This blog post examines the replicability of priming studies cited in Daniel Kahneman’s popular book “Thinking fast and slow.” The results suggest that many of the cited findings are difficult to replicate.

6. How robust are Stereotype-Threat Effects on Women’s Math Performance?

Stereotype-threat has been used by social psychologists to explain gender differences in math performance. Accordingly, the stereotype that men are better at math than women is threatening to women and threat leads to lower performance. This theory has produced a large number of studies, but a recent meta-analysis showed that the literature suffers from publication bias and dishonest reporting. After correcting for these effects, the stereotype-threat effect was negligible. This blog post shows a low R-Index for the first article that appeared to provide strong support for stereotype-threat. These results show that the R-Index can warn readers and researchers that reported results are too good to be true.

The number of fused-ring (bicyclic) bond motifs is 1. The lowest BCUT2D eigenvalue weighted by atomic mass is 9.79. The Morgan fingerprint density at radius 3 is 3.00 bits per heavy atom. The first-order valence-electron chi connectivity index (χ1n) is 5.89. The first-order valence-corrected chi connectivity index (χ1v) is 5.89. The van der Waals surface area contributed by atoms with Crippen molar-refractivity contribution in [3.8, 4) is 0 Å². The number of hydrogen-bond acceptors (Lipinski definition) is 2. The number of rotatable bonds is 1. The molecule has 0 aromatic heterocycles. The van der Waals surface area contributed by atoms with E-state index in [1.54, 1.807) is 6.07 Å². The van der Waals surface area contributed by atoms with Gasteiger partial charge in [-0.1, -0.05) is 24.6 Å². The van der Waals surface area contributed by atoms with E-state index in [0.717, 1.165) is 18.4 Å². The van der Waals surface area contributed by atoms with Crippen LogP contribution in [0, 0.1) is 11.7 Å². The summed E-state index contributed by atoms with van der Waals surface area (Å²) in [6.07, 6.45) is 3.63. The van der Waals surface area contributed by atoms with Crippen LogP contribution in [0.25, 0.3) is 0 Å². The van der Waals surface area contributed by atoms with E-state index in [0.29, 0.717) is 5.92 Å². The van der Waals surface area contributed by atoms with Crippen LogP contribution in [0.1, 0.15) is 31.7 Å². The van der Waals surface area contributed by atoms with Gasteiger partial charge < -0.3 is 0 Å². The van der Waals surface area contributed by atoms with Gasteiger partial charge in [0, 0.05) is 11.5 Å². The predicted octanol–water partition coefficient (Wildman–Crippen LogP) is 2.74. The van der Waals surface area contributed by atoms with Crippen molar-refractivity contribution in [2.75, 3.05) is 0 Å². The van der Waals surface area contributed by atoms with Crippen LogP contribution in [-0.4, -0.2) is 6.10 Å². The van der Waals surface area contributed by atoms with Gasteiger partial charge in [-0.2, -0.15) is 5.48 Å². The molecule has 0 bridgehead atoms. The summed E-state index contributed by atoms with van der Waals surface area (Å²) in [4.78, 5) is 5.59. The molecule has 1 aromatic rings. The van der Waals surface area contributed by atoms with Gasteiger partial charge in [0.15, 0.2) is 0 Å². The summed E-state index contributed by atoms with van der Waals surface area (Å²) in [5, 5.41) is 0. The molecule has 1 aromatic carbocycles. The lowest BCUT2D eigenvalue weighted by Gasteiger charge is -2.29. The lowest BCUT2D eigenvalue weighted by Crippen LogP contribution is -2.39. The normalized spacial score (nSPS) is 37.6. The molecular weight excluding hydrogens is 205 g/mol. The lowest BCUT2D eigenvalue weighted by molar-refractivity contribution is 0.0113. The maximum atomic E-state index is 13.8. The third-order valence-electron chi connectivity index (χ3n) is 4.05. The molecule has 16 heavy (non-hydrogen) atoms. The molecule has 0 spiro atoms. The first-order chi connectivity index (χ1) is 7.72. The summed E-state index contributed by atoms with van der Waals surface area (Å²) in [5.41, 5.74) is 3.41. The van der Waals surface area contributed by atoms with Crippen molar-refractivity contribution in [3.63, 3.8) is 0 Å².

7. An attempt at explaining null-hypothesis testing and statistical power with 1 figure and 1500 words. Null-hypothesis significance testing is old, widely used, and confusing. Many false claims have been used to suggest that NHST is a flawed statistical method. Others argue that the method is fine, but often misunderstood. Here I try to explain NHST and why it is important to consider power (type-II errors) using a picture from the free software GPower.